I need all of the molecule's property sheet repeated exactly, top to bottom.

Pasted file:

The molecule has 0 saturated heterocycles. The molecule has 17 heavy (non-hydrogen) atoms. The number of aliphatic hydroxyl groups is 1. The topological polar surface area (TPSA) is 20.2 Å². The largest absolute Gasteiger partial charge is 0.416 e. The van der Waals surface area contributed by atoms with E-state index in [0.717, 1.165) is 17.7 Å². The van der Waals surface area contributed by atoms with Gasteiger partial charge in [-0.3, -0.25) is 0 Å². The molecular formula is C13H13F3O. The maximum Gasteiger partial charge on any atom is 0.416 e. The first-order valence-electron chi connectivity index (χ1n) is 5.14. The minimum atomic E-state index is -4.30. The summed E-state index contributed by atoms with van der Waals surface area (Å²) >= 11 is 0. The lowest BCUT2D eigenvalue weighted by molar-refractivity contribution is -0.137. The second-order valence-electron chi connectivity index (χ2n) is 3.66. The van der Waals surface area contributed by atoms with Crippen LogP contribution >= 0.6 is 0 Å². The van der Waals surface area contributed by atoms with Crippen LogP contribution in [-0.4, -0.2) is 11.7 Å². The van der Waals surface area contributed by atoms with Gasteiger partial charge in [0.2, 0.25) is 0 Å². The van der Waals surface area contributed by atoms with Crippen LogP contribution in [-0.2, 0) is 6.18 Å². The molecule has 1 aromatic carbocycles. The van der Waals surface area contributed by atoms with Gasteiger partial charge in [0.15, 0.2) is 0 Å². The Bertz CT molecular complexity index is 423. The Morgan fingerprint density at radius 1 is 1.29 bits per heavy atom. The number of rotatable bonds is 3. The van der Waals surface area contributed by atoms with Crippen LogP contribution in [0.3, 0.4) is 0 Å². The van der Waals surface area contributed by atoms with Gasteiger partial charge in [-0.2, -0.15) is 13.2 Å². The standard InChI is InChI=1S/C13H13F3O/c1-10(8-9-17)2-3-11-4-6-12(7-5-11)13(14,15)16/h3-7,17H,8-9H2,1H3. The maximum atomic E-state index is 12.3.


The molecule has 0 saturated heterocycles. The molecule has 17 heavy (non-hydrogen) atoms. The number of aliphatic hydroxyl groups is 1. The topological polar surface area (TPSA) is 20.2 Å². The largest absolute Gasteiger partial charge is 0.416 e. The van der Waals surface area contributed by atoms with E-state index in [0.717, 1.165) is 17.7 Å². The van der Waals surface area contributed by atoms with Gasteiger partial charge in [-0.3, -0.25) is 0 Å². The molecular formula is C13H13F3O. The maximum Gasteiger partial charge on any atom is 0.416 e. The first-order valence-electron chi connectivity index (χ1n) is 5.14. The minimum atomic E-state index is -4.30. The summed E-state index contributed by atoms with van der Waals surface area (Å²) >= 11 is 0. The lowest BCUT2D eigenvalue weighted by molar-refractivity contribution is -0.137. The second-order valence-electron chi connectivity index (χ2n) is 3.66. The van der Waals surface area contributed by atoms with Crippen LogP contribution >= 0.6 is 0 Å². The van der Waals surface area contributed by atoms with Crippen LogP contribution in [-0.4, -0.2) is 11.7 Å². The van der Waals surface area contributed by atoms with Gasteiger partial charge in [0.2, 0.25) is 0 Å². The van der Waals surface area contributed by atoms with Crippen LogP contribution in [-0.2, 0) is 6.18 Å². The molecule has 1 aromatic carbocycles. The van der Waals surface area contributed by atoms with Gasteiger partial charge in [0.15, 0.2) is 0 Å². The Bertz CT molecular complexity index is 423. The Morgan fingerprint density at radius 1 is 1.29 bits per heavy atom. The number of rotatable bonds is 3. The van der Waals surface area contributed by atoms with Crippen LogP contribution in [0.3, 0.4) is 0 Å². The van der Waals surface area contributed by atoms with Gasteiger partial charge in [-0.2, -0.15) is 13.2 Å². The standard InChI is InChI=1S/C13H13F3O/c1-10(8-9-17)2-3-11-4-6-12(7-5-11)13(14,15)16/h3-7,17H,8-9H2,1H3. The maximum atomic E-state index is 12.3.